The Coronavirus has created both threats and opportunities with the latest surprising news telling us that we are sticking it to China by finding alternative markets after Beijing imposed trade bans of coal, barley, wine and other products. They did this as a get-even for the Morrison Government supporting an international inquiry into how the pandemic started and spread worldwide.
China is our most important export customer and takes about 33% of our exports, which totalled $117 billion in 2018-19.
But while that export story is good news, we’ve also learnt that our public debt will rise faster than any other equivalent Western country surging from 47.5% of GDP in 2019 to 77% of GDP in 2022.
And while that looks potentially worrying, there could be a silver lining in this big ballooning debt cloud. You see, given our finding of new markets, effectively reducing our dependence on China, we’ve potentially found alternative sources of economic growth, which are crucial to paying down our pandemic-created debt.
The greatest source of debt repayment is income generation and that’s what economic growth delivers. The huge, timely spending from the Federal and state governments when the virus closed down our economy’s businesses, along with what looks like world’s best practice in containing the virus, have actually resulted in a bigger economic dividend than most countries in the world.
This economic activity tracker chart below, which I’ve shown before, screams that we have not only beaten the virus better than most, it’s resulted in a greater economic performance.
And the next chart shows how the correlation of a very good virus-beating program, co-ordinated well by most of our state governments, with the Federal Government, has resulted in lower deaths per head compared to most countries and a better economic result, only beaten by China. But who trusts the Chinese statistician?
And on that subject, it isn’t great that we are sticking it to China, whose leadership has hit us with trade bans but we have found alternative markets.
The Australian’s Ben Packham says “…$20bn a year has been slashed from Australian exports to China, [but] the nation’s barley, coal, copper, cotton, sugar and timber producers have either partially or completely offset this by diverting shipments to new buyers in other countries.”
According to the Lowy Institute, only our winemakers are still feeling the loss of Chinese consumers because of the bans. China used to take our wine exports to the tune of $1.3 billion a year but tariffs as high as 212% have changed all of that!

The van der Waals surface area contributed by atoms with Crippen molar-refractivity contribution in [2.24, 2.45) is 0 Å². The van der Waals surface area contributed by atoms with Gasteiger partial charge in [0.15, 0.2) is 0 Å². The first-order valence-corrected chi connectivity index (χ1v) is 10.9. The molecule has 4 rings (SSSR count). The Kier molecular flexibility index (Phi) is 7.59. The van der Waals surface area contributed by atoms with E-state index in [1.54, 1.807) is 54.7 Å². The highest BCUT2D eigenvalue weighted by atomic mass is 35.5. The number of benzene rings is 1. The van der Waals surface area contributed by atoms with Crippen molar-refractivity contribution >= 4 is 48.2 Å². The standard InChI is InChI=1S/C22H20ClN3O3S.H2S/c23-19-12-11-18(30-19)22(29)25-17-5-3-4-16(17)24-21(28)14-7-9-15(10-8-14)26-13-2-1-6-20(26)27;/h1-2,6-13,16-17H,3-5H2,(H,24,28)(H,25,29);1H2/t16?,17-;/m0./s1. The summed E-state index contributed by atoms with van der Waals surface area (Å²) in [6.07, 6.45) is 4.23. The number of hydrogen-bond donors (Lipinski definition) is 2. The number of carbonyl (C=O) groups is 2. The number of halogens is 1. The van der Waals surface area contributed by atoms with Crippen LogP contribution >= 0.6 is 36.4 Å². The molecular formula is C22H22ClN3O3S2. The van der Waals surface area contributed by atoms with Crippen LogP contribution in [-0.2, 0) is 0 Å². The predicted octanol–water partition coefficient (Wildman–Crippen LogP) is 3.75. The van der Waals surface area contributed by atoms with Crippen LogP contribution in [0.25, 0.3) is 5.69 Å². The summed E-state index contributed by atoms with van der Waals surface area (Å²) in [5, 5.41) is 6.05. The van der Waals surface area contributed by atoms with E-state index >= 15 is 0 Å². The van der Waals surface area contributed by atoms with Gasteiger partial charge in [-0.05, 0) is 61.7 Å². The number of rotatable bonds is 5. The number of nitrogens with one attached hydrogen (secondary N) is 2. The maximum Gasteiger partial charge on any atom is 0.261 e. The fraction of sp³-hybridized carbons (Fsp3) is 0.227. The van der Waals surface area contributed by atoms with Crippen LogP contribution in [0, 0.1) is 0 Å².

And while this is bad for our winemakers, the Lowy Institute chief economist, Roland Rajah, said our net loss because of China’s unfair trade bans was only around $1 billion, with our sales of barley, copper, seafood and timber to other markets rising sharply. And while it would be ideal if we weren’t having a trade blue with our most important export customer, other countries are out there with plenty of promise.
The IMF this week pumped up India’s 2021 economic growth rate from 11.5% to 12.5%, while China will grow by 8.4% over the same time. Countries like India, Vietnam and Indonesia could prove able substitutes for China as future export customers.
And fortunately the global market for exports is looking promising with the latest IMF report concluding: “We are now projecting a stronger recovery in 2021 and 2022 for the global economy compared to our previous forecast with growth projected to be 6 per cent in 2021 and 4.4 per cent in 2022.
“The projection is that an advanced economy like the US will surpass its pre-COVID GDP in 2021, but many others in the group will return to their pre-COVID levels only in 2022.”
As growth escalates a lot of our rising debt will be paid down but we could see higher taxes coming along as one-time worried governments become less generous. One day the treasurers of Australia will play hardball with us taxpayers but it will be when our economy is growing so well that there will be plenty of jobs and rising wages that will bring higher interest rates.
You can count on that!
By the way, China is annoyed at us because of :
So, what’s the problem?
China needs to grow up as a citizen of the world and if it doesn’t the world should start imposing sanctions like some of the big fashion labels of the world have done recently.
I loved this from The Australian’s James Kirby this week: “After a widely criticised decision to launch trade bans on Australian imports ranging from coal to wine, China is getting a taste of its own medicine from the unlikely quarter of the global fashion industry, which has introduced bans on cotton from the troubled Xinjiang region.
“A coalition of ethical investors, human rights activists and image-conscious fashion brands recently announced they would not use cotton from Xinjiang — the supplier of 80 per cent of China’s cotton, which in turn supplies a fifth of the world’s output.” More of this collective action is needed to make Beijing play fair.
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